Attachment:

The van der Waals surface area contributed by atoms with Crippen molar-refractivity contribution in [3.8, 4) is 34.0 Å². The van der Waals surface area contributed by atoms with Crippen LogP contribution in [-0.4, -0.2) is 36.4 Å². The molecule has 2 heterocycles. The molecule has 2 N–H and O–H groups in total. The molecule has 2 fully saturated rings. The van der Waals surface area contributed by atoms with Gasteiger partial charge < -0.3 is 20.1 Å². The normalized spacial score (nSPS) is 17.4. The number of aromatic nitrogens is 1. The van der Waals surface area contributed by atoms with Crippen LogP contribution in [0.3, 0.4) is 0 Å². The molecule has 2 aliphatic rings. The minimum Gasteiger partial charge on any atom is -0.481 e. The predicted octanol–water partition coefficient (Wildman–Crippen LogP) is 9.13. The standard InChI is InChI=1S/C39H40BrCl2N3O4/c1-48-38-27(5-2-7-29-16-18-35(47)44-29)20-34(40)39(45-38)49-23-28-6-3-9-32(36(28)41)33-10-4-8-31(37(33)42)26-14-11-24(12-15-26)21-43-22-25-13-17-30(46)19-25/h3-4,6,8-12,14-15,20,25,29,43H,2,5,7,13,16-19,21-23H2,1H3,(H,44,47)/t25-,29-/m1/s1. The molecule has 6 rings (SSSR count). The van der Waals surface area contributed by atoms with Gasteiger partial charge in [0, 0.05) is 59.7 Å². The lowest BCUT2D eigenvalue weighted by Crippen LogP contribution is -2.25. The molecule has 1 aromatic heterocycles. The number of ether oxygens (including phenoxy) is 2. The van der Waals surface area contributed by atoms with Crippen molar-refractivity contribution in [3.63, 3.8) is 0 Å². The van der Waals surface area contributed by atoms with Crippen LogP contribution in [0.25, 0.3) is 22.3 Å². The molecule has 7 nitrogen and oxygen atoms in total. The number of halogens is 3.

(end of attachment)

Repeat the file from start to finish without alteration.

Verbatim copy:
The van der Waals surface area contributed by atoms with Crippen molar-refractivity contribution in [3.8, 4) is 34.0 Å². The van der Waals surface area contributed by atoms with Crippen LogP contribution in [-0.4, -0.2) is 36.4 Å². The molecule has 2 heterocycles. The molecule has 2 N–H and O–H groups in total. The molecule has 2 fully saturated rings. The van der Waals surface area contributed by atoms with Gasteiger partial charge < -0.3 is 20.1 Å². The normalized spacial score (nSPS) is 17.4. The number of aromatic nitrogens is 1. The van der Waals surface area contributed by atoms with Crippen LogP contribution in [0.3, 0.4) is 0 Å². The molecule has 2 aliphatic rings. The minimum Gasteiger partial charge on any atom is -0.481 e. The predicted octanol–water partition coefficient (Wildman–Crippen LogP) is 9.13. The standard InChI is InChI=1S/C39H40BrCl2N3O4/c1-48-38-27(5-2-7-29-16-18-35(47)44-29)20-34(40)39(45-38)49-23-28-6-3-9-32(36(28)41)33-10-4-8-31(37(33)42)26-14-11-24(12-15-26)21-43-22-25-13-17-30(46)19-25/h3-4,6,8-12,14-15,20,25,29,43H,2,5,7,13,16-19,21-23H2,1H3,(H,44,47)/t25-,29-/m1/s1. The molecule has 6 rings (SSSR count). The van der Waals surface area contributed by atoms with Gasteiger partial charge in [0, 0.05) is 59.7 Å². The lowest BCUT2D eigenvalue weighted by Crippen LogP contribution is -2.25. The molecule has 1 aromatic heterocycles. The number of ether oxygens (including phenoxy) is 2. The van der Waals surface area contributed by atoms with Crippen molar-refractivity contribution in [3.63, 3.8) is 0 Å². The van der Waals surface area contributed by atoms with Crippen LogP contribution in [0.25, 0.3) is 22.3 Å². The molecule has 7 nitrogen and oxygen atoms in total. The number of halogens is 3.